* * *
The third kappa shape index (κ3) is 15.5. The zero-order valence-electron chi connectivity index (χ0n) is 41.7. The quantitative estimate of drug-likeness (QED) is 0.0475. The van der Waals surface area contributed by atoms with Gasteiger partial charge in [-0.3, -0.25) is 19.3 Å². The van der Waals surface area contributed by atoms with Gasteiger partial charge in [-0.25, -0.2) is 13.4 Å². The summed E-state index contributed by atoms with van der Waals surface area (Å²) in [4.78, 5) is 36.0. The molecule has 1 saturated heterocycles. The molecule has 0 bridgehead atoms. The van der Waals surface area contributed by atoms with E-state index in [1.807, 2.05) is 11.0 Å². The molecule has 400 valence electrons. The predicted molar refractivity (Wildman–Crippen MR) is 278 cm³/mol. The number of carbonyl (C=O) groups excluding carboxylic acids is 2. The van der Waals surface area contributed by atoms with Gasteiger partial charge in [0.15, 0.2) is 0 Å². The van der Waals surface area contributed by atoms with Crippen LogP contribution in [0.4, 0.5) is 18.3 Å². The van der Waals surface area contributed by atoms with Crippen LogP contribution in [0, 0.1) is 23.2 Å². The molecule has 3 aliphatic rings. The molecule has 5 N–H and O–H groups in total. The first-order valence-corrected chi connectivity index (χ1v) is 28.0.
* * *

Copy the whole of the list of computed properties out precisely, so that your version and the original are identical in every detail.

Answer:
The third kappa shape index (κ3) is 15.5. The zero-order valence-electron chi connectivity index (χ0n) is 41.7. The quantitative estimate of drug-likeness (QED) is 0.0475. The van der Waals surface area contributed by atoms with Gasteiger partial charge in [-0.3, -0.25) is 19.3 Å². The van der Waals surface area contributed by atoms with Gasteiger partial charge in [-0.25, -0.2) is 13.4 Å². The summed E-state index contributed by atoms with van der Waals surface area (Å²) in [4.78, 5) is 36.0. The molecule has 1 saturated heterocycles. The molecule has 0 bridgehead atoms. The van der Waals surface area contributed by atoms with E-state index in [1.807, 2.05) is 11.0 Å². The molecule has 400 valence electrons. The predicted molar refractivity (Wildman–Crippen MR) is 278 cm³/mol. The number of carbonyl (C=O) groups excluding carboxylic acids is 2. The van der Waals surface area contributed by atoms with Gasteiger partial charge in [0.15, 0.2) is 0 Å². The van der Waals surface area contributed by atoms with Crippen LogP contribution in [0.4, 0.5) is 18.3 Å². The van der Waals surface area contributed by atoms with Crippen LogP contribution in [0, 0.1) is 23.2 Å². The molecule has 3 aliphatic rings. The molecule has 5 N–H and O–H groups in total. The first-order valence-corrected chi connectivity index (χ1v) is 28.0.